Mervat Bukhari has braved insults and taunts to become the first Saudi woman to work at a gas station, something unimaginable not long ago
Saudi Arabia, where conservatives once bridled at even limited freedoms for women, is in the midst of reforms that mark the biggest cultural shake-up in its modern history
Kickstarted by Crown Prince Mohammed bin Salman, the reforms include the historic decision allowing women to drive from June, attend soccer games and take on jobs that once fell outside the narrow confines of traditional gender roles
But the backlash faced by women like Bukhari illustrates how newfound empowerment is a potential social lightning rod in a country unaccustomed to such visibility for women
When Bukhari, 43 and a mother of four, was promoted as supervisor of a gas station in the eastern Khobar city last October, insults began pouring in on social media with the hashtag "Saudi women don't work at gas stations"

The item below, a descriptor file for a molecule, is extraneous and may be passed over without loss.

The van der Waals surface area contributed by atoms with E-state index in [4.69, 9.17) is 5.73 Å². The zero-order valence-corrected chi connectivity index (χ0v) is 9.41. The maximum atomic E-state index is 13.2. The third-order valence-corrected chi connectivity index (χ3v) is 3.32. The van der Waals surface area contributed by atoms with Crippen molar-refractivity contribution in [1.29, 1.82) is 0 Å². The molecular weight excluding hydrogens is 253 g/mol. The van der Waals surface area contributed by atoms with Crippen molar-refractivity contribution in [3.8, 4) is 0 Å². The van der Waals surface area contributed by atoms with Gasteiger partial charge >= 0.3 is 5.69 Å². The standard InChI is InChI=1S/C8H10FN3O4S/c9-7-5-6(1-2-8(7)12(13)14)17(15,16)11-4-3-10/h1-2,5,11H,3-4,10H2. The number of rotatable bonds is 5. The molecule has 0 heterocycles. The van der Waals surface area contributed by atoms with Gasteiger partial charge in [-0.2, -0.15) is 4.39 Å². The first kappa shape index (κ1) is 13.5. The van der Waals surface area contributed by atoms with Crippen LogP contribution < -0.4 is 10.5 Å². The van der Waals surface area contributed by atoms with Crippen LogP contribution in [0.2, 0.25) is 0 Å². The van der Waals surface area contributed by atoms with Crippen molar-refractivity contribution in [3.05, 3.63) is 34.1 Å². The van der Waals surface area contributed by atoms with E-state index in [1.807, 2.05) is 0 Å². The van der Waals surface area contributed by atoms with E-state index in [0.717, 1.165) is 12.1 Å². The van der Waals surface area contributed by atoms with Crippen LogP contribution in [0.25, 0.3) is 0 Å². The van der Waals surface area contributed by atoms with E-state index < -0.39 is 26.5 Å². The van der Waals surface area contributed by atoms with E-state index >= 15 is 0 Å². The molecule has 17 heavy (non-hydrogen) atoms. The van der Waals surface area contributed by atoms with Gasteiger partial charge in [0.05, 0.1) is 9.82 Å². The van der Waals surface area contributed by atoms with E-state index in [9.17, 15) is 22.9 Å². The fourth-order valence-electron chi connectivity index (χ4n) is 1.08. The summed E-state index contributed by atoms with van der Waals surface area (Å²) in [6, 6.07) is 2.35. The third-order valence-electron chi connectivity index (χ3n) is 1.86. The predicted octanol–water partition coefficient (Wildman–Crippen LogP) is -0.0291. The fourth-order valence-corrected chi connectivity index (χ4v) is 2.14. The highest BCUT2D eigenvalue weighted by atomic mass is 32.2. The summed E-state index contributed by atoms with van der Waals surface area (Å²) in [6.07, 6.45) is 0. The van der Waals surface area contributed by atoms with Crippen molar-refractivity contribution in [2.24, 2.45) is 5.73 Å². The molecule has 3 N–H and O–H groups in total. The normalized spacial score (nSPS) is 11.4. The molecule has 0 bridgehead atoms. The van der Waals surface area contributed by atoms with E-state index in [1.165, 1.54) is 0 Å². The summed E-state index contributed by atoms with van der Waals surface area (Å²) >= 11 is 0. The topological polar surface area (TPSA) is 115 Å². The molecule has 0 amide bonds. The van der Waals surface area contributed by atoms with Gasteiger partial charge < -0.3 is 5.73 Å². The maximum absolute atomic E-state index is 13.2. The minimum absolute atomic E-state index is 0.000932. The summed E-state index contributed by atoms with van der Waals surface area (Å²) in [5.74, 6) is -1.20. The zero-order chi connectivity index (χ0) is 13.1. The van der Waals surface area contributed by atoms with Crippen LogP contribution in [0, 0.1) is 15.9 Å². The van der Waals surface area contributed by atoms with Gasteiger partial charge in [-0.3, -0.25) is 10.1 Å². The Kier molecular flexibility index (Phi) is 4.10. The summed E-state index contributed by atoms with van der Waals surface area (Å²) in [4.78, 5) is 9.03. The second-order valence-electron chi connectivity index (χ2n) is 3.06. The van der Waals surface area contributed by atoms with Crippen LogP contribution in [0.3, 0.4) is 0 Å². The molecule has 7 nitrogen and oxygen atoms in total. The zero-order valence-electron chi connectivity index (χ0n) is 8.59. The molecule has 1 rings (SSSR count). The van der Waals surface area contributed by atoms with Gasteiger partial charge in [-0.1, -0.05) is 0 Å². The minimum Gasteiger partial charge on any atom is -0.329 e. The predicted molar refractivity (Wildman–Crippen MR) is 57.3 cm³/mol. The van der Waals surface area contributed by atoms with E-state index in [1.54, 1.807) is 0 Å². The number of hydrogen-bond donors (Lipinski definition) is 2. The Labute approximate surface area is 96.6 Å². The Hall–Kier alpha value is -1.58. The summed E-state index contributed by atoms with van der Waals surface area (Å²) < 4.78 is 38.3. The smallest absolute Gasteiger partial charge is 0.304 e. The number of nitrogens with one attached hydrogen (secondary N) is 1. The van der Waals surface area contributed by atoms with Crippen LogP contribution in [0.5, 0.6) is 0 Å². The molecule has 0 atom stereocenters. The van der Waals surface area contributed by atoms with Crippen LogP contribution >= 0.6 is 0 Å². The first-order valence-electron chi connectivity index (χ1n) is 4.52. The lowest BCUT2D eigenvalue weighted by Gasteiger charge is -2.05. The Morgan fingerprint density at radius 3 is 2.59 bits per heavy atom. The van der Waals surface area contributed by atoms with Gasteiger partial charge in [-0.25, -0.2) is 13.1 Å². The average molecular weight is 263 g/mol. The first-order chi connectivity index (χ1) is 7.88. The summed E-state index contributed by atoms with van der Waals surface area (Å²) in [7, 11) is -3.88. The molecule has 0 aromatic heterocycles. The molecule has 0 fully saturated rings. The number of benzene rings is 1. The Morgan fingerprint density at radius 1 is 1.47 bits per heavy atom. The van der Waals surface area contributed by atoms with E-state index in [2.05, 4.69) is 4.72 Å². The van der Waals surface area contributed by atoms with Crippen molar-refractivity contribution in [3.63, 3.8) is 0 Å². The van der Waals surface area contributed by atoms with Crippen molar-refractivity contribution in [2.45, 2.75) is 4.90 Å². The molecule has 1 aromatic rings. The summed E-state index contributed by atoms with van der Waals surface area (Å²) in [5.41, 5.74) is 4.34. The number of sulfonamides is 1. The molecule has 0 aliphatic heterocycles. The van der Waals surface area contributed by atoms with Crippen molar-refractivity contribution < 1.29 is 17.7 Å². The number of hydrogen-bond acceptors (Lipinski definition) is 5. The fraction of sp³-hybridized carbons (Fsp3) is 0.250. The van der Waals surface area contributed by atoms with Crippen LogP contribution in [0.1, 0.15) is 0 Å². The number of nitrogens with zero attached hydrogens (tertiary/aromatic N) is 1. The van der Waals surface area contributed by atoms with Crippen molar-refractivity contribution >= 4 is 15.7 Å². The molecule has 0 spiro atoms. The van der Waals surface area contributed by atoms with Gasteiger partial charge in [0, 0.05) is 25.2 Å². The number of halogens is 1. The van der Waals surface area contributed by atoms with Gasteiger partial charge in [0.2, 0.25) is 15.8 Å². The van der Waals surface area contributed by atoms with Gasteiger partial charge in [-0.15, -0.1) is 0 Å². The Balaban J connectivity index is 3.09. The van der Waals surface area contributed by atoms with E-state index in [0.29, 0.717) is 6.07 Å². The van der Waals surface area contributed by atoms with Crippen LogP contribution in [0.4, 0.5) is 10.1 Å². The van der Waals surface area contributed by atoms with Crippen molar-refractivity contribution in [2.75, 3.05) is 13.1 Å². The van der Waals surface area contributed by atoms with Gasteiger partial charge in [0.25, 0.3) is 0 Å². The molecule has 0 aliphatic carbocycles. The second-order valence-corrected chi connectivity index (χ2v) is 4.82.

Bukhari, previously employed in a junior role by the same parent company, was forced to go on the defensive, telling critics she was in a managerial position and not physically handling fuel nozzles
"I am a supervisor. I don't fill gas myself," she reasoned, seeking to win a modicum of respectability for a job that class-conscious Saudi men disdain. "Women today have the right to do any work."
'Better educated, less employed, underpaid' Prince Mohammed's Vision 2030 reform plan for a post-oil era seeks to elevate women to nearly one-third of the workforce, up from about 22 percent now
Government statistics also put more than one million Saudi women as currently looking to enter the workforce
The reforms have seen the Saudi labour market slowly open up to women, introducing them to jobs that were once firmly the preserve of men.